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Set in 1950s Brisbane and based on Anthony Fingletonís autobiographical novel of the same name, Tony (Jesse Spencer) beats the odds to become a champion swimmer in spite of an overbearing alcoholic father Harold (Geoffrey Rush), and his long-suffering but quietly heroic wife Dora (Judy Davis). Overshadowed in his fatherís eyes by his brothers Harold Jnr and John (David Hoflin and Tim Draxl), it is only when Tony displays an extraordinary swimming talent that he feels he has a shot at winning his fatherís heart and maybe even the Olympic gold.

Review by Louise Keller:
Get on your marks! Itís time to dive into the deep end. And while the bottom of the pool may be filled with mire, the sparkle at the top is undeniable. Poignant and powerful, Swimming Upstream is an unforgettable story about dreams, ambition and family. Anthony Fingletonís story touches us on every level, and we canít help but get involved in the life of this outstanding young man who defies all odds to achieve his dreams. When we first meet him as a young boy, the swimming pool represents having fun with his siblings. As he grows older, it provides the badly needed escape from the harsh reality of a life dominated by the mood swings of his abusive father. But it also becomes the means to win Ė not just the race to the end of the pool, but to vie for his fatherís affections, and to Ďget out of hereí. The fact that his brother becomes part of the competition (both in the pool and at home), adds another layer of complexity to the tragedy of this dysfunctional family. Just like Billy Elliott whose escape is dance, Tonyís release is swimming. We become part of the family as we share rare moments of calm, contrasting with agonising scenes of domestic violence. Then we are in the pool, above and below the waterline, as Tony and John train, win and polish their trophies. Superbly directed by Russell Mulcahy and beautifully shot by Martin McGrath, the camera angles are wonderfully diverse and effective. Take the shot (from the bottom of the pool) when an Australian penny hovers in the water before it sinks to the bottom. Or the extraordinary scene, when the ugliness of a drunken violent altercation is viewed through a spilt puddle of XXXX beer on the floor. The swimming sequences with their split screens are thrilling and while Harold is willing John to win, our hearts are with Tony. Superlative performances bring this moving story to life with Geoffrey Rush extraordinary as the damaged, harsh alcoholic with a violent streak. It is a testament to Rushís brilliance as an actor that he manages to instil some humanity and appeal into this troubled character, while Judy Davisí understated performance as the silently suffering wife brings the filmís most moving moments. Jesse Spencer and Tim Draxl are terrific as the two Fingleton brothers, and their gruelling training regimes to meet the physical swimming challenges pay off. Look out for swimming greats Murray Rose and Dawn Fraser, who make cameo appearances. Itís an uplifting story, with Tony Fingleton never wavering from his dream for which his swimming is the ticket. An absorbing and haunting film, Swimming Upstream is an outright winner.†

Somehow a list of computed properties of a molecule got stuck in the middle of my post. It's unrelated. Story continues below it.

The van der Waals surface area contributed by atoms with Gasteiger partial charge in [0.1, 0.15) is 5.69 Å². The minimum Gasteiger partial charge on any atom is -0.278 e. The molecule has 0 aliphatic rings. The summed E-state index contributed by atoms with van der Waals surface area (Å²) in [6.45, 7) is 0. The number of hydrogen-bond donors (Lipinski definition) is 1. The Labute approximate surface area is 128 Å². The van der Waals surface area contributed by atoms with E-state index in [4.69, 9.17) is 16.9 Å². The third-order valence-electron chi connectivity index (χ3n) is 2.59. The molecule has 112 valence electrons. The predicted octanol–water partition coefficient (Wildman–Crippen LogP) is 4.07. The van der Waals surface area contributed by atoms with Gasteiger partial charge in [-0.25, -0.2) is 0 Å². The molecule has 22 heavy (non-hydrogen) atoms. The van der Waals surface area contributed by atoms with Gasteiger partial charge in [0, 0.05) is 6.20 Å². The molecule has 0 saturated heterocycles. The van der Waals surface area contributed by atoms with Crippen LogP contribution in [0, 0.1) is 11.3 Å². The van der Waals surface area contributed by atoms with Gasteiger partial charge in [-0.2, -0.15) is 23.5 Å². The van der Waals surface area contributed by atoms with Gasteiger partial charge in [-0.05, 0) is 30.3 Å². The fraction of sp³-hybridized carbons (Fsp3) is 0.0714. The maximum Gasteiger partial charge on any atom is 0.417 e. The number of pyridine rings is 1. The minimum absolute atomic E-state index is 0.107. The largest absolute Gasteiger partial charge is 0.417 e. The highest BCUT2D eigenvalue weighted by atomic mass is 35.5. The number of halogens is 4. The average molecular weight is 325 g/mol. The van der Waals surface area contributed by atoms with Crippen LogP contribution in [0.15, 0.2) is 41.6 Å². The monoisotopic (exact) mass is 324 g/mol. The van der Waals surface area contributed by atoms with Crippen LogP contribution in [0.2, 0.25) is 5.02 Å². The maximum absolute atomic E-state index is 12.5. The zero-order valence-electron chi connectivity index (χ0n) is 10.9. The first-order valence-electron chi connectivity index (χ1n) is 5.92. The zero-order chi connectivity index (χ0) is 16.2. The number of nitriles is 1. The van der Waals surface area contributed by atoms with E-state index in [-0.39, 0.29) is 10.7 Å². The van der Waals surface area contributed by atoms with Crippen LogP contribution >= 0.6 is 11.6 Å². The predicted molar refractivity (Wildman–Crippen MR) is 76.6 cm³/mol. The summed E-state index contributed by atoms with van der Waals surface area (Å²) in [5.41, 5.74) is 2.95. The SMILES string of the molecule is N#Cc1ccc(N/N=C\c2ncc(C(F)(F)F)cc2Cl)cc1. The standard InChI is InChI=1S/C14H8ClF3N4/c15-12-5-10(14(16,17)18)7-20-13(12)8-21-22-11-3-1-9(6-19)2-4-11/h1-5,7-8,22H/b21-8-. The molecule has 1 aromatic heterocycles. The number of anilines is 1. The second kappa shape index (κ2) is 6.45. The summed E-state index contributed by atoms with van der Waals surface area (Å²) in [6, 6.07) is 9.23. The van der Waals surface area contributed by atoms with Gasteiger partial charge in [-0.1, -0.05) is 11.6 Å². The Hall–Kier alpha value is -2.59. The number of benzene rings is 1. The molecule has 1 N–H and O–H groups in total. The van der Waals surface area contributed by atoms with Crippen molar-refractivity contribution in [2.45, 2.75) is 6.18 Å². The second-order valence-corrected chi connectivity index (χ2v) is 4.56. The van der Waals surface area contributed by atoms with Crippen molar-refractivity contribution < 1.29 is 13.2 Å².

Review by Andrew L. Urban:
Geoffrey Rush does good drunk and Judy Davis is a brilliant battered wife, but even these two stars canít overshadow the two younger co-stars of this engaging drama, Jesse Spencer and Tim Draxl as the loving and duelling swimming champ Fingleton brothers from the 50s and 60s, whose true story is the basis of Swimming Upstream. Spencer and Draxl are at the centre of the story, but they are also at the heart of the filmís emotions, giving multi-layered and complex performances. The title refers to the drama of their lives, more than to the pursuit of swimming medals. Itís a strong human interest story, which saves the film from the simplistic label of Ďsport filmí even though itís made by Crusader Entertainment of Los Angeles which specialises in ďinspirational, historical, sports and adventure films that offer compelling and positive messages.Ē Russell Mulcahyís direction makes the film interesting as well as moving, and he gets the best out of all his cast. The careful production design places us in 50s/60s Australia without labouring the point, and includes one or two sensational shots incorporating the Harbour Bridge and the early 60s skyline of Sydney. Time travel or digital voodoo, either way these are effective and ring true. There are also some effective morph shots, with Martin McGrathís cinematography a joy. The trajectory of the story is impressive, and the film uses its running time well to condense half a lifetime of the often harrowing, sometimes distressing, always edgy world of the Fingleton family. If you are a swimmer or swimming fan, you wonít need the incentive to see Dawn Fraser play the role of her own coach from those days (with Melissa Thomas playing the young Dawn). And if youíre not a swim fan, youíll be enticed by the solid story and top performances.

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CAST: Geoffrey Rush, Judy Davis, Jesse Spencer, Tim Draxl, David Hoflin, Craig Horner, Brittany Byrnes

PRODUCER: Howard Baldwin, Karen Elise Baldwin, Thomas J. Busch, Paul Pompian

DIRECTOR: Russell Mulcahy

SCRIPT: Anthony Fingleton, Diane Fingleton (from novel)


EDITOR: Marcus D'Arcy

MUSIC: Johnny Klimek & Reinhold Heil


RUNNING TIME: 113 minutes


AUSTRALIAN RELEASE: October 31, 2002 (Limited release: Sydney, Melbourne Perth)

VIDEO DISTRIBUTOR: Col TriStar Entertainment

VIDEO RELEASE: August 27, 2003

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